Northland News

Northland International Festival

New date, same inspiration for staging June 22 community event


It's back.

The Northland International Community Festival and Health Fair has a new name, a new coordinator, a new time and a new date, but the same purpose: "Celebrating the cultural diversity of Northland."

"It's an opportunity to learn more about the people who live in our neighborhood," said this year's festival chairwoman, Sandy LaFollette.

This time around, the celebration will be confined to a single day, Saturday, June 22. Last year's event covered an entire weekend Aug. 25-26, 2012, when Northland Alliance Chairwoman Joyce Bourgault established it.

The 2013 festival also will incorporate a health fair that had been sponsored by the North Side Health Advisory Committee, of which LaFollette is co-chairwoman.

The festival will run from 11 a.m. to 8 p.m. inside and on the grounds of the Northland Performing Arts Center, 4411 Tamarack Blvd. just south of Morse Road.

Admission and parking are free.

Planning for a second festival and fine-tuning began right after the first one concluded, LaFollette said last week. One of the bigger decisions was related to timing, she added.

"We didn't want to compete with another big event," she said.

By moving it from August to a single day in June, there should be fewer conflicts, and perhaps the weather won't be quite so hot. Brutally high temperatures last year may have kept attendance down, although Bourgault pronounced herself pleased in the wake of the first festival.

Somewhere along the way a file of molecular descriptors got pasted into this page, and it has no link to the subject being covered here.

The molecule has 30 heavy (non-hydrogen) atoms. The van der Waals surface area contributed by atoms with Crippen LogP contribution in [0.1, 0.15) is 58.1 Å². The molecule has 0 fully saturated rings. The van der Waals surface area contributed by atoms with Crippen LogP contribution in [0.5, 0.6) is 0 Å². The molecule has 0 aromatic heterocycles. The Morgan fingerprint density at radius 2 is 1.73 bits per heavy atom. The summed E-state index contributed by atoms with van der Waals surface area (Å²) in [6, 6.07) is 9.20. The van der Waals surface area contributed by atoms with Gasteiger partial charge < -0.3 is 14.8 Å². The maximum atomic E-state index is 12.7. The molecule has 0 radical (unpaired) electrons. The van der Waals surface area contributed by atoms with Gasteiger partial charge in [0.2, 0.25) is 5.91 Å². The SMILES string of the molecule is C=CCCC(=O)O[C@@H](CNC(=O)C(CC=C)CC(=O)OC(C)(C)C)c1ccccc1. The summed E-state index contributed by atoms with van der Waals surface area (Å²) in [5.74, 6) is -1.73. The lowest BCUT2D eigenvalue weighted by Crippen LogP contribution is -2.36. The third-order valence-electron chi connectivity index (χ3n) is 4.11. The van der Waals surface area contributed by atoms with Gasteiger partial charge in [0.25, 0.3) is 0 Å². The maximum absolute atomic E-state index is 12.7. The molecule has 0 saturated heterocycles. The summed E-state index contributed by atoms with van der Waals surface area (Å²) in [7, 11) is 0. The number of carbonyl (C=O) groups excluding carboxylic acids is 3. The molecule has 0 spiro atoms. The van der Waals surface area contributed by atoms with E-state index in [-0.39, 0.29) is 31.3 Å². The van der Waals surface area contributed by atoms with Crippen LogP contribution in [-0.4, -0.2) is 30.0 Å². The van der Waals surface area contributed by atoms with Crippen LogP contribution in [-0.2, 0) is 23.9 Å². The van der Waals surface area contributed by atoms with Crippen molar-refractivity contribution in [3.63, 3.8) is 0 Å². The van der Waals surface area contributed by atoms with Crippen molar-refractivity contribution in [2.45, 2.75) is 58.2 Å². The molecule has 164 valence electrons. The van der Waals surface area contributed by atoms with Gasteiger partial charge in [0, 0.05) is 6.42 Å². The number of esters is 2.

"For our first year, everything went smoothly and we had a good amount of vendors," she said at the time. "The heat kind of shied people away a little bit, but we survived the heat ... and we had no major problems of any kind, a lot of positive feedback."

The feedback also said it would be easier to put on a one-day event rather than spread it over two, according to LaFollette, who is also serving again this year as chairwoman of the Northland Community Council's Independence Day Parade.

"We thought it would be easier for volunteers, easier for people to identify with," she said. "Lots of times, people have things to do on Sunday, so we extended the hours and kept it to a single day."

"I'm hoping with it being a second year we're going to get more people," Northland Performing Arts Center General Manager Brian Kerr said. "We've consolidated it from two days to one. We might have been overreaching a bit last year."

Kerr noted that all the entertainment will perform on the main stage inside the center, so heat or rain are of no concern.

"Really, it was so hot last year, in the 90s," LaFollette said. "This gives us a better sound system and a better performing stage."

A history of the Northland area will once again be displayed inside the Performing Arts Center, and all health screenings will take place in the building to provide some privacy, she added.

The health fair will bring a variety of free screenings to the festival, in addition to music, art and food.

Contributing sponsors this year include United Way of Central Ohio, Molina Healthcare of Ohio, North Side Health Advisory Committee and Northland Performing Arts Center.